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Princeton University
Department of Computer Science

sip@cs.princeton.edu

Secure Applications for Handheld Devices
Dirk Balfanz, Edward Felten

We are studying how to make smartcard-like devices more secure by exploiting the fact that they may be able to interact with the user directly.

Smartcards are used to store secrets: PINs, personal information, private keys, etc. One reason why we use smartcards is because we don't trust our computers to hold that information for us: What if someone breaks into our PC and steals the secret information?

However, traditional smartcards are vulnerable against the following kind of attack: Someone breaks into your PC and tampers with your, say, Netscape Navigator executable (likewise, you might have just unknowingly downloaded a bad - or tampered with - version of Navigator). Next time you use your smartcard with Navigator, it may extract secret information from your smartcard or at least use it in unauthorized ways. Here are a few things that could happen:

  • Often, secrets on the smartcard are protected by a PIN or password. The application on your PC asks the user for the PIN and communicates it to the smartcard, asking it to unlock the secret information. Nothing prevents malicious applications from storing that PIN for illicit use.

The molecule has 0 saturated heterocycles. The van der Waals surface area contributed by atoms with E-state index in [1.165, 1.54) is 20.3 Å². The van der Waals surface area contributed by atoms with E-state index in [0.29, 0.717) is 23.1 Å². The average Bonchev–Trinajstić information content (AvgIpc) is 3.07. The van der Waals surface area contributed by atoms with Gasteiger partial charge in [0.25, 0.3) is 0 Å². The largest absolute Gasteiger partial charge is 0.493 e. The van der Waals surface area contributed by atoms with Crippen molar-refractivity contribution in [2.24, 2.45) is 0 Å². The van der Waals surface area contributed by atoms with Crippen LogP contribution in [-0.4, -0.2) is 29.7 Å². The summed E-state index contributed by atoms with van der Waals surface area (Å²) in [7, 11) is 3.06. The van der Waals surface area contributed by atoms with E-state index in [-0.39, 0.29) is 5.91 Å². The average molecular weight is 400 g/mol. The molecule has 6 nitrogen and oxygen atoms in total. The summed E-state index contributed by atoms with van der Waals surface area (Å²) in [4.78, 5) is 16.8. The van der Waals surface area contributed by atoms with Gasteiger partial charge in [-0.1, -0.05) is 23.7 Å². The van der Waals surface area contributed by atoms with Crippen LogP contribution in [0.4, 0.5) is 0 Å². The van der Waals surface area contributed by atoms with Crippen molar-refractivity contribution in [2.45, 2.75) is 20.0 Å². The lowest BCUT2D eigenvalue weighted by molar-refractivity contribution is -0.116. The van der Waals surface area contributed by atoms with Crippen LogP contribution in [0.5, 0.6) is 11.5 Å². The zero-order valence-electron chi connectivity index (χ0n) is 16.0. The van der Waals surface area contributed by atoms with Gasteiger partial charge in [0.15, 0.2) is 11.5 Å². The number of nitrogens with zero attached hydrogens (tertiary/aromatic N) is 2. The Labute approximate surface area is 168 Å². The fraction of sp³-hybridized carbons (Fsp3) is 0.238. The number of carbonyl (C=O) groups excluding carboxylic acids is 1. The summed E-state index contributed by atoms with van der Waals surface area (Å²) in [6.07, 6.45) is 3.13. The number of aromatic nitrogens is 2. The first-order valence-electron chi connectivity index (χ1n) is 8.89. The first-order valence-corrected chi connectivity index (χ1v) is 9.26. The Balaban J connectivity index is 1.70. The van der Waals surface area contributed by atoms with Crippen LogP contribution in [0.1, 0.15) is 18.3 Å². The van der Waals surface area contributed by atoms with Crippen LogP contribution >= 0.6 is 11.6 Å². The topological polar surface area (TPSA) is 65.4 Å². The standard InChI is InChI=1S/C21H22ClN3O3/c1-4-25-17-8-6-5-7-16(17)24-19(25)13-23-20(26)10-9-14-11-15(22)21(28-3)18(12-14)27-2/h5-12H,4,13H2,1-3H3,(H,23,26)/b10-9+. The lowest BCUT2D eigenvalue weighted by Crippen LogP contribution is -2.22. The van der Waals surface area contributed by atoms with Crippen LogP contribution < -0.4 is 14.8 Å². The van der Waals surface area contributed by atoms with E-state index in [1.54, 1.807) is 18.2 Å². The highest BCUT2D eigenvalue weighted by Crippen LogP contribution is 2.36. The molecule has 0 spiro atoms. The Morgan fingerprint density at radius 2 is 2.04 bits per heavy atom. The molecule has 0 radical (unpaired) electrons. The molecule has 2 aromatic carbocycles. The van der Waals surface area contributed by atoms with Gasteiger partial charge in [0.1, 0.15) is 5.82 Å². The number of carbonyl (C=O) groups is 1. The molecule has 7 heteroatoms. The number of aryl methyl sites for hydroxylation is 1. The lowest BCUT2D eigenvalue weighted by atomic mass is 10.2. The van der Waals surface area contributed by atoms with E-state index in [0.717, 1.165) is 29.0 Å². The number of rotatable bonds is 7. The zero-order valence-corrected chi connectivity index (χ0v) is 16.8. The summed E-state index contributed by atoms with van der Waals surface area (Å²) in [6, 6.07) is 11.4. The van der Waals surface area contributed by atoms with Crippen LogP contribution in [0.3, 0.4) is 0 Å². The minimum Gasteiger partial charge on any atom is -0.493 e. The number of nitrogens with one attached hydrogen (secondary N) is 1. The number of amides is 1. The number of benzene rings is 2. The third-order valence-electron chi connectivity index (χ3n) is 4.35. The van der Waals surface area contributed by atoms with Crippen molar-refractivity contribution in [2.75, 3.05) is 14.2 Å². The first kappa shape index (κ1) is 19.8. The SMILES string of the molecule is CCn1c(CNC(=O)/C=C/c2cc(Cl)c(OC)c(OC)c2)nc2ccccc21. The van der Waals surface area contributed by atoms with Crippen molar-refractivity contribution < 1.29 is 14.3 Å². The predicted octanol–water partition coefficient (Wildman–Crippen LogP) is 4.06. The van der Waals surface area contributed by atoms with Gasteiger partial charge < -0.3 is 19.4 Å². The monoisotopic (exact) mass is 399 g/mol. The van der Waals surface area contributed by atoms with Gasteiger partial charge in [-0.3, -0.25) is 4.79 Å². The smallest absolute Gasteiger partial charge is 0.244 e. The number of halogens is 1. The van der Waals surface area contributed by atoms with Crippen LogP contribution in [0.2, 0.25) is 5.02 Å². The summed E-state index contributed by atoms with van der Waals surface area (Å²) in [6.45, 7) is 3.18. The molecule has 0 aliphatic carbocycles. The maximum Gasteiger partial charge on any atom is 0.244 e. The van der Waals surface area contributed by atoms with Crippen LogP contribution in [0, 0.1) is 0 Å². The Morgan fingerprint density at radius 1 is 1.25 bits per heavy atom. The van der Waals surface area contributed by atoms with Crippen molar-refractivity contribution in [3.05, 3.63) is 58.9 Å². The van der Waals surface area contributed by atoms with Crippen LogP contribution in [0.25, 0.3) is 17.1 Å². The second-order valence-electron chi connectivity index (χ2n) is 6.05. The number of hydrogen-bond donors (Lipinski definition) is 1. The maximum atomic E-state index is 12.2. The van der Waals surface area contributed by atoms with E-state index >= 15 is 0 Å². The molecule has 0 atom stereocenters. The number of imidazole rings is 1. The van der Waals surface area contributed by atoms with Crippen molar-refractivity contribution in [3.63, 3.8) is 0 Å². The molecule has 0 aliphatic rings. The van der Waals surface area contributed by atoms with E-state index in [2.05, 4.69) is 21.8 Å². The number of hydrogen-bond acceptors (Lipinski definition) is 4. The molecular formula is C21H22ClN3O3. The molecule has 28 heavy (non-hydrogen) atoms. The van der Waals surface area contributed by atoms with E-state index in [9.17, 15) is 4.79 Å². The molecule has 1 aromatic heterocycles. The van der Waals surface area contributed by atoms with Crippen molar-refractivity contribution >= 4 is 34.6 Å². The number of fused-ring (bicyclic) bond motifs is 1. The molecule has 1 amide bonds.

• Sometimes secrets on the smartcard can be extracted to the PC the smartcard is connected to. A malicious application could use these secrets to impersonate you or undermine the privacy of your communication.
  • Smartcards often hold private keys that are used to sign messages. A malicious application could use the smartcard, while it is connected to the PC, to make it sign any message.

All these problems could be avoided if the smartcard had a way to communicate with the user directly: The PIN could be entered on the device hence getting rid of the necessity to trust the application on the host. Likewise, the user could be notified whenever information is extracted from the smartcard, or whenever it is asked to sign a message. Moreover, the smartcard could even display that information or message before it is signed.

The following picture shows a 3Com PalmPilot working as a smartcard.


We can see that the PalmPilot can interact with the user directly, providing both means for input and output. Our research is centered around the question of what kind of interaction should be done directly through the device, rather than through the (potentially untrusted) computer, in order to make the use of the "smartcard" more secure.

As a proof of concept we are implementing the PKCS#11 standard for cryptographic tokens as a Netscape plug-in that will allow users to use their PalmPilot as a smarter smartcard to sign email messages and authenticate themselves across the World Wide Web.